The portion of organized team activities open to the media kicks off in earnest this week, followed by a three-day minicamp in mid-June that will give us our only taste of football until late July.
Per usual, about a fourth of the league’s teams face uncertainty when it comes to their starting quarterback. Each signal-caller’s first opportunity to win the starting job begins this week at OTAs, only to be continued in earnest during training camps.
Here’s a look at the top seven quarterback battles, in order of intensity and uncertainty, this offseason.
Cleveland Browns: Cody Kessler vs. Brock Osweiler vs. Kevin Hogan vs. DeShone Kizer
The Brock Osweiler trade was clearly a salary dump for draft picks, and at the time it seemed like there was no way Osweiler would end up as the Browns’ quarterback in 2017. Two months later, that’s no longer the case. This quarterback competition is as wide open as any in the NFL with four quarterbacks who could realistically start in Week 1.
“We’re going to give all our guys an opportunity to compete,” coach Hue Jackson told reporters after the Browns took Kizer in the second round of the draft. “That’s what it’s all about. It’s not about who is the starter, who is this. Let’s let these guys get here and learn our offense and spend time with myself and [quarterback coach David] Lee and go out on the field, and let’s see how it all turns out.”
That sounds like a canned answer from a coach in the dead of spring, but sometimes clichés are the truth. Kessler, who started and lost eight games for Cleveland last year, wasn’t as bad as many expected, putting up a 65.6 completion percentage, six touchdowns and two interceptions. Hogan didn’t see the field enough to draw many conclusions on his game, and Kizer is still far from starting material after coming out of Notre Dame early.
And then there’s Osweiler. He was a bad starting quarterback last season for the Texans, but he was extremely bad when compared to his $72 million contract. His 16 interceptions were laughable, but he has more on-field experience than any other Browns quarterback on the roster.
Advantage: Anyone but Kizer, who won’t be ready to start Week 1 and shouldn’t be thrown to the wolves so early. This competition could go any of three ways, and each of those guys could eventually start for the Browns at some point in 2017. Get ready to add another name or three to that already-long Browns’ quarterback jersey.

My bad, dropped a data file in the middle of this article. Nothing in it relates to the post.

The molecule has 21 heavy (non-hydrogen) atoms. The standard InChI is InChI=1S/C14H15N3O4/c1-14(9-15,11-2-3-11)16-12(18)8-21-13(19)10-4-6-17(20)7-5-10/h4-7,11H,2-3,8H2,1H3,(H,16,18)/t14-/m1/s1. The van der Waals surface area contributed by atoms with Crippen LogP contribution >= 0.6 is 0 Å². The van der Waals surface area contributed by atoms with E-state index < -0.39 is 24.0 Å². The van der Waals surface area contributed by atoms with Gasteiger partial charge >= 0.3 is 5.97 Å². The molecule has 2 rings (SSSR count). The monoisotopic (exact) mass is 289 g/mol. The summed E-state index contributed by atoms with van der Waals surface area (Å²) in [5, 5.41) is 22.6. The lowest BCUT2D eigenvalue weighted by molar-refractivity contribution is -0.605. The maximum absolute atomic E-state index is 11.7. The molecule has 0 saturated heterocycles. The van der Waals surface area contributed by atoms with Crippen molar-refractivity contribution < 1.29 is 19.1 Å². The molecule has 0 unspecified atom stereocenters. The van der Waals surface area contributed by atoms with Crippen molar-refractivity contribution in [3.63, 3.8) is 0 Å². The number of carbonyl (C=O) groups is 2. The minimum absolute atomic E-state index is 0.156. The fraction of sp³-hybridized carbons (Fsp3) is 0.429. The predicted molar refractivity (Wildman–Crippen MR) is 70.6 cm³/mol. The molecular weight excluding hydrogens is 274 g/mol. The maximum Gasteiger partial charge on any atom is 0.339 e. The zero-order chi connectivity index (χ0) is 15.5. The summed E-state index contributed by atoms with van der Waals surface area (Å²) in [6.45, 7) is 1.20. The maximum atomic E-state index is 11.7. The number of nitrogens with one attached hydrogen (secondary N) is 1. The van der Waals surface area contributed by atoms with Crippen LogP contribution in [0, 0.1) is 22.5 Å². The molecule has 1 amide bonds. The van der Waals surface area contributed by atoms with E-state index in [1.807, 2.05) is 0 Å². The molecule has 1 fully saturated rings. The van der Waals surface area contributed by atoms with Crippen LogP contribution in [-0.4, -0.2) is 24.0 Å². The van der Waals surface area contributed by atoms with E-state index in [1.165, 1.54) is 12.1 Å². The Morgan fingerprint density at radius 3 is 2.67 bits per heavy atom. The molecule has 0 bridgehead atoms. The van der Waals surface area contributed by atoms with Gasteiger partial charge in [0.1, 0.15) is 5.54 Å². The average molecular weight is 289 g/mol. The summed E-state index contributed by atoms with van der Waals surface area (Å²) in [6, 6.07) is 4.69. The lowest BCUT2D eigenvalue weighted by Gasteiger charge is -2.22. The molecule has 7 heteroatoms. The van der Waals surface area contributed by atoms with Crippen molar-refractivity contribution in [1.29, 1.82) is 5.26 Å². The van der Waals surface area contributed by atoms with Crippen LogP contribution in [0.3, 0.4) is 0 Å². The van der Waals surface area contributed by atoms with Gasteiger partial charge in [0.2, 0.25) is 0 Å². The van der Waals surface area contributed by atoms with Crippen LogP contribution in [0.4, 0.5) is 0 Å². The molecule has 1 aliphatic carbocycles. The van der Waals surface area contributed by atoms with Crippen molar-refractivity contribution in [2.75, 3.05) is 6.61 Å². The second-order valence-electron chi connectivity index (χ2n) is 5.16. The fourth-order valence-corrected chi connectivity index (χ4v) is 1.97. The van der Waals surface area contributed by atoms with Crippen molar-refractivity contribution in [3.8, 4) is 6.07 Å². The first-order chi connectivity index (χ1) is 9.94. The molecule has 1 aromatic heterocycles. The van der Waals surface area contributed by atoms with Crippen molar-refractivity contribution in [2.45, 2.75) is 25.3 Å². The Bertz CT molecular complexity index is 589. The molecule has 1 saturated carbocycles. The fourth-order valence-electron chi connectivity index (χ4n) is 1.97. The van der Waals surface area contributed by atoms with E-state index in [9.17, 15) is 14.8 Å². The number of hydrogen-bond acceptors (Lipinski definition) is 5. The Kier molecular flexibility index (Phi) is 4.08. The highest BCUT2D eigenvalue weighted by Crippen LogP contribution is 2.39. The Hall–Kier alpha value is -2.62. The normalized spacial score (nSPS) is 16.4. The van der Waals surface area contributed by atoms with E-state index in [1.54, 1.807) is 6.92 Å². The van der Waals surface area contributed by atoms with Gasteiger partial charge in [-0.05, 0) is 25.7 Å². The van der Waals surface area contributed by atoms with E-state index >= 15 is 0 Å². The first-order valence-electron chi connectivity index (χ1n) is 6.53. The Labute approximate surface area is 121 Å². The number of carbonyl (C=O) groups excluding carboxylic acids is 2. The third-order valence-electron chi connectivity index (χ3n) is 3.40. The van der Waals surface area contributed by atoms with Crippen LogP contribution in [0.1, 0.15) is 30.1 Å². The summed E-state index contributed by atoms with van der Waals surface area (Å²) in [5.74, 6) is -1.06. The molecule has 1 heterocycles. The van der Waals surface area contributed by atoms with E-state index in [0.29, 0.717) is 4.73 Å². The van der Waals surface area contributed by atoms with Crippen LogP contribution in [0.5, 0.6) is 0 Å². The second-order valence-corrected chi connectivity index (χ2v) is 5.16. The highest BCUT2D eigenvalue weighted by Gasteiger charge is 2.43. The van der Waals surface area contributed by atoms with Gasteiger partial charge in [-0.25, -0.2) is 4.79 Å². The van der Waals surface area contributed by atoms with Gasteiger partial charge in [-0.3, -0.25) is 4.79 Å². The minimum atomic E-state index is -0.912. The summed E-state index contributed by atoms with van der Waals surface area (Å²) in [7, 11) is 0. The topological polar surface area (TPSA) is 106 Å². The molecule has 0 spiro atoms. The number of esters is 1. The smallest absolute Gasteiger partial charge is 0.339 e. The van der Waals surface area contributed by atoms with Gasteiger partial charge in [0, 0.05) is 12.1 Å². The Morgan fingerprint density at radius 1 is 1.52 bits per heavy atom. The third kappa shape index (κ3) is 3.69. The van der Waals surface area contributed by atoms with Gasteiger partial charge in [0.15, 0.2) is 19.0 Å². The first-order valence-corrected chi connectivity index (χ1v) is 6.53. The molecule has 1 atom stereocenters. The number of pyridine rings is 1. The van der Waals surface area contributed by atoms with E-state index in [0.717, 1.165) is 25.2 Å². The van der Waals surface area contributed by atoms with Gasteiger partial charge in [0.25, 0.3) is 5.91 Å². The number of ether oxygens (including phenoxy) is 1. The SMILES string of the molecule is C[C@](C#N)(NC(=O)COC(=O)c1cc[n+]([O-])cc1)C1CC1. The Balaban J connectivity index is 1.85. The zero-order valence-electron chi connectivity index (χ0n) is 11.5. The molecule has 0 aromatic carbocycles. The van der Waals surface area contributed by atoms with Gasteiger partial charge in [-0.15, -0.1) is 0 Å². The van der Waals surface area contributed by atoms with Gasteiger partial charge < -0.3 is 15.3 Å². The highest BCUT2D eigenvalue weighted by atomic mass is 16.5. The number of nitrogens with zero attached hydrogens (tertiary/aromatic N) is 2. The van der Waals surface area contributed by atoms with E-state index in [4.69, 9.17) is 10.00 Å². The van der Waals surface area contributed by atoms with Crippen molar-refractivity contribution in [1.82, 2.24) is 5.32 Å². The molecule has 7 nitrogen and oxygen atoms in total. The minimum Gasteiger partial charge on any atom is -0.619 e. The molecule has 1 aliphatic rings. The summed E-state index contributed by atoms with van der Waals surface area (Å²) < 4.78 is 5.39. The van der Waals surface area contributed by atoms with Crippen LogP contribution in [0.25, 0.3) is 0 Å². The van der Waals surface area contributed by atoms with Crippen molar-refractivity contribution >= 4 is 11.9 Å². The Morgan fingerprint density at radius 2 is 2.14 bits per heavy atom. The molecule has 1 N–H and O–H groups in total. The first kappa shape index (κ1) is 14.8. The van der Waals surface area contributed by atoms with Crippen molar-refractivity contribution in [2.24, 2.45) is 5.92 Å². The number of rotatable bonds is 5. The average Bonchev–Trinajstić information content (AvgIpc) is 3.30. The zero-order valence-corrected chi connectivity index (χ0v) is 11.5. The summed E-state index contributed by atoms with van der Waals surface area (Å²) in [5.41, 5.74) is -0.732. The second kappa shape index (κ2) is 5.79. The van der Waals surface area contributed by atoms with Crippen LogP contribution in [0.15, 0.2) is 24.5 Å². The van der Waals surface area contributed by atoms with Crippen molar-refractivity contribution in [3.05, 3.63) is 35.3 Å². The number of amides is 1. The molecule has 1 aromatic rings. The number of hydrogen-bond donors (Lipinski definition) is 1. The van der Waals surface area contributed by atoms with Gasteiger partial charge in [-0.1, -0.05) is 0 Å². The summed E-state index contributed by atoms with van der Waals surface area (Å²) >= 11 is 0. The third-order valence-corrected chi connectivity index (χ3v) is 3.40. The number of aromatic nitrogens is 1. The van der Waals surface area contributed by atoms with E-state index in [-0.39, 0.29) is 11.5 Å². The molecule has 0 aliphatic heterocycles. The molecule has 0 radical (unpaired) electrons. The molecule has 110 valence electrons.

Houston Texans: Tom Savage vs. Deshaun Watson
Houston is a playoff team with two signal callers who should be evenly matched going into training camp, which means this will be the premiere quarterback battle to watch... Well, they’re evenly matched in the sense that neither has thrown a touchdown in the NFL, even though Savage has 92 career passing attempts to the rookie’s zero.
Is Savage a good quarterback, or was he just a breath of fresh air after Osweiler’s maddening play last year? Can Watson take his winning ways from college and translate them to the pros, or is he yet another quarterback who won a lot in college just to fail in the pros?
Coach Bill O’Brien and GM Rick Smith have said Savage is the quarterback for now—which makes sense, knowing that Savage better understands the offense after being in Houston for three years. But the rookie QB has yet to show his stuff.
Advantage: Savage, but just barely. After getting your quarterback in the draft, the greatest fear is rushing him too quickly. That’s why Savage has the edge here. Watson may very well be the better quarterback in camp, but O’Brien has to think about long-term goals in Houston.
Denver Broncos: Trevor Siemian vs. Paxton Lynch
Vance Joseph has promised this one will go down to the wire, and if that’s the case it will be the most competitive and tightly contested quarterback battle in the league. One player—Siemian—has proven he can win games despite a limited skill set. The other—Lynch—hasn’t seen many opportunities on the field but his 6' 7" height and abilities make you wonder if he’s the guy to get the Broncos back in the playoffs.
Lynch’s sample size last season was admittedly too small to reasonably compare to Siemian, but the two were similar in most normal quarterback metrics. Their completion rates were within a half-percentage point of each other and had almost identical touchdown-to-interception ratios.
In the most competitive division in football, the Broncos have to find the right guy to throw to Emmanuel Sanders and Demaryius Thomas to get them back into the playoffs—where the defense will carry the team again.
Advantage: Siemian. Vance Joseph told The MMQB that the biggest factor in determining the starting quarterback will be decision-making. Lynch entered in some tough spots last season but never seemed fully ready. That may have had more to do with Gary Kubiak identifying Siemian as the starter early on and not giving Lynch the kind of reps a future starter would need. But Siemian only dropped one game against a team that had a losing record (Chargers) and had three fourth-quarter comebacks in 2016.
Tie—New York Jets: Josh McCown vs. Christian Hackenberg vs. Bryce Petty
San Francisco 49ers: Brian Hoyer vs. Matt Barkley